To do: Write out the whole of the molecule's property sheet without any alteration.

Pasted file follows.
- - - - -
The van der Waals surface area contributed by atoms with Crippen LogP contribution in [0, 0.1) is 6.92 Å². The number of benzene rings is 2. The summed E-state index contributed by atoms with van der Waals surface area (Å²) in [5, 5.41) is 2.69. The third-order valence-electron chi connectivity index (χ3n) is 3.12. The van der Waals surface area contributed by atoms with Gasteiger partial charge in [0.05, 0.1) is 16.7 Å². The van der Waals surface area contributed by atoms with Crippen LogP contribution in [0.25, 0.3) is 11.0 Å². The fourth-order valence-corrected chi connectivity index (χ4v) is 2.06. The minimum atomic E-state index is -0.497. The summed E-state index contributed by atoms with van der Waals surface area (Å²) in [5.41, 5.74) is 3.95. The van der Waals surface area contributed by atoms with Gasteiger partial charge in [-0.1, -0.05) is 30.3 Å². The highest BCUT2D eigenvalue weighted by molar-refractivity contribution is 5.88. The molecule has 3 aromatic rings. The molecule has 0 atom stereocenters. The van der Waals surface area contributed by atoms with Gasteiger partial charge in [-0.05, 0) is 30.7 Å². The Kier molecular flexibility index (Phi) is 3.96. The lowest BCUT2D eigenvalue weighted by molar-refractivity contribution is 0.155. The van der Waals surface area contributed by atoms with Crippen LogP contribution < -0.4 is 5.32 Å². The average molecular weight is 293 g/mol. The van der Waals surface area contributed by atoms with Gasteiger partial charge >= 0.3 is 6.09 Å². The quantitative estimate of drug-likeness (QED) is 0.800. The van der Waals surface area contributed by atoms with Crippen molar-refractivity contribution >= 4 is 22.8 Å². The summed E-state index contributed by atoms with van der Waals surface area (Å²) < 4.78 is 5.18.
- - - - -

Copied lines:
The van der Waals surface area contributed by atoms with Crippen LogP contribution in [0, 0.1) is 6.92 Å². The number of benzene rings is 2. The summed E-state index contributed by atoms with van der Waals surface area (Å²) in [5, 5.41) is 2.69. The third-order valence-electron chi connectivity index (χ3n) is 3.12. The van der Waals surface area contributed by atoms with Gasteiger partial charge in [0.05, 0.1) is 16.7 Å². The van der Waals surface area contributed by atoms with Crippen LogP contribution in [0.25, 0.3) is 11.0 Å². The fourth-order valence-corrected chi connectivity index (χ4v) is 2.06. The minimum atomic E-state index is -0.497. The summed E-state index contributed by atoms with van der Waals surface area (Å²) in [5.41, 5.74) is 3.95. The van der Waals surface area contributed by atoms with Gasteiger partial charge in [-0.1, -0.05) is 30.3 Å². The highest BCUT2D eigenvalue weighted by molar-refractivity contribution is 5.88. The molecule has 3 aromatic rings. The molecule has 0 atom stereocenters. The van der Waals surface area contributed by atoms with Gasteiger partial charge in [-0.05, 0) is 30.7 Å². The Kier molecular flexibility index (Phi) is 3.96. The lowest BCUT2D eigenvalue weighted by molar-refractivity contribution is 0.155. The van der Waals surface area contributed by atoms with Crippen LogP contribution < -0.4 is 5.32 Å². The average molecular weight is 293 g/mol. The van der Waals surface area contributed by atoms with Gasteiger partial charge >= 0.3 is 6.09 Å². The quantitative estimate of drug-likeness (QED) is 0.800. The van der Waals surface area contributed by atoms with Crippen molar-refractivity contribution >= 4 is 22.8 Å². The summed E-state index contributed by atoms with van der Waals surface area (Å²) < 4.78 is 5.18.